August 22, 2011

Physicians Delaying Retirement

According to information released the first week of August 2011 by a physician recruiting agency, many physicians are delaying their plans for retirement. The number one reason is the current recession which greatly reduced their investment portfolios and net worth. Some are claiming they will not be able to retire and many are saying that they may work for many more years.

Of 522 physicians who completed an online survey, 52 percent said their retirement plans had changed since the onset of the recession. This group, which included physicians of all ages, 70 percent said they planned to work longer so they could make up for the recession’s effects on their investments. The story is much the same for a subset of physicians who, just before the recession, had planned to hang up their stethoscope within 6 years, according to the survey. Fifty-five percent of them are postponing retirement on account of decreased nest eggs. Another four percent who are working longer cite family or personal reasons, and two percent blame healthcare reform.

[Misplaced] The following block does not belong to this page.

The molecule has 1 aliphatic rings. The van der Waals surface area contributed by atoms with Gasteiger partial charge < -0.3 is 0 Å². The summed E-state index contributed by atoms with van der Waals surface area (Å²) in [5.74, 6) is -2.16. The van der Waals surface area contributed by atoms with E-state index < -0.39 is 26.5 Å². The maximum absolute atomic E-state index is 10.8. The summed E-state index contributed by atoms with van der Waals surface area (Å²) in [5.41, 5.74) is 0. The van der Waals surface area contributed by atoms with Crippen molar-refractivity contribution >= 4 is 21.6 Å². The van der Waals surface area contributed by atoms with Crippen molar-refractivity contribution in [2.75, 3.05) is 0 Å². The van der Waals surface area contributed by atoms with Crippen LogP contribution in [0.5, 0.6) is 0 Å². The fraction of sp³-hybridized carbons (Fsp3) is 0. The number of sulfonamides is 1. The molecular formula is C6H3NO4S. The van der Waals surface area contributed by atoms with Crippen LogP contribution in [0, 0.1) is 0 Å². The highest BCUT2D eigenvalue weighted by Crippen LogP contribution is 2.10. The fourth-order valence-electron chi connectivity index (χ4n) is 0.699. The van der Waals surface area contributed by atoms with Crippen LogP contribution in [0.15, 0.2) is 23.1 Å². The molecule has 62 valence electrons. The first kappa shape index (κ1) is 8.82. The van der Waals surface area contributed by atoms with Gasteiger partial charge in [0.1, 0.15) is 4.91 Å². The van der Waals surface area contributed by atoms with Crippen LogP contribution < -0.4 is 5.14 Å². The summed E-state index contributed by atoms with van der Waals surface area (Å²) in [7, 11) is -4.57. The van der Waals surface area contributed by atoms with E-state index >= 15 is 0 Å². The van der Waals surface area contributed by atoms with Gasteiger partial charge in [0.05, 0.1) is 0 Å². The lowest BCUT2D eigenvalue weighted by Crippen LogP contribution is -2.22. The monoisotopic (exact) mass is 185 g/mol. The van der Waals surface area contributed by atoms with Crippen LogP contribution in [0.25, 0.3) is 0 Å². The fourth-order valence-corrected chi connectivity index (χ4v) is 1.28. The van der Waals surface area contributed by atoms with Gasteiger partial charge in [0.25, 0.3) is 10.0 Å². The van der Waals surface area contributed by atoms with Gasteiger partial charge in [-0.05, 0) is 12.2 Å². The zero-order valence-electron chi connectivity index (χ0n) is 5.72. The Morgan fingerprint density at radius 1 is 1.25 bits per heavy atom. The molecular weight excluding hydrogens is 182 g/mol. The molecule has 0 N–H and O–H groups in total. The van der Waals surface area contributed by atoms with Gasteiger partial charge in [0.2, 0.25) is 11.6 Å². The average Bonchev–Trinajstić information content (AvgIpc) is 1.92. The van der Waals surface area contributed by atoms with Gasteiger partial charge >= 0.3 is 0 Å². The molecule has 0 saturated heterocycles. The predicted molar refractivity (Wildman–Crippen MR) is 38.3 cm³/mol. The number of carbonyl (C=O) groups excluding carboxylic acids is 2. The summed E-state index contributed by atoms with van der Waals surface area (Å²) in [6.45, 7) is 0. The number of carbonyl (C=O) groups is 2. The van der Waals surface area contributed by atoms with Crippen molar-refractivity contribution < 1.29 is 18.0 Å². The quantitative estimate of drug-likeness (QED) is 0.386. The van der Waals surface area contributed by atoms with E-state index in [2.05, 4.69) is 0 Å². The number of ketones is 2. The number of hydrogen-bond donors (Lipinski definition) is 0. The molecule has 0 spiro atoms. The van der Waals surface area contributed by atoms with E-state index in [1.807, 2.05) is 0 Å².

A California physician recruiting agency says the report is correct and many physicians that had retired are reentering the job market and are very angry. Their investment losses and stagnant income is compounded by a depressed housing market which has left most underwater in the housing market making a problem in two mortgages and unable to sell their primary residence to save their retirement residences.

Another problem is by postponing their retirement, they are putting pressure on some physician groups with mandatory retirement ages. This leads to internal strife and conflicts. Most recruiting firms say this should not be a problem as physicians are short supply and many physicians that had planned to retire are looking to part-time positions.

Not mentioned by this article is concierge practice in which several physicians could share offices and practice part-time in this setting. The article did say that under the new law, positions are being created for older physicians who want to keep practicing medicine as a more leisurely pace. The accountable care organizations (ACOs) are generally formed by hospitals and these groups offer older physicians more flexibility than they would have had in solo practices.

Work plans may change for a generation of senior physicians; however, if the economy rebounds and investment portfolios fatten up. A recovery may set off an enormous wave of physician retirements. This is a worrisome prospect from a public health point of view as it will create a dramatic shortage of physicians.

You may read the article for yourself here.

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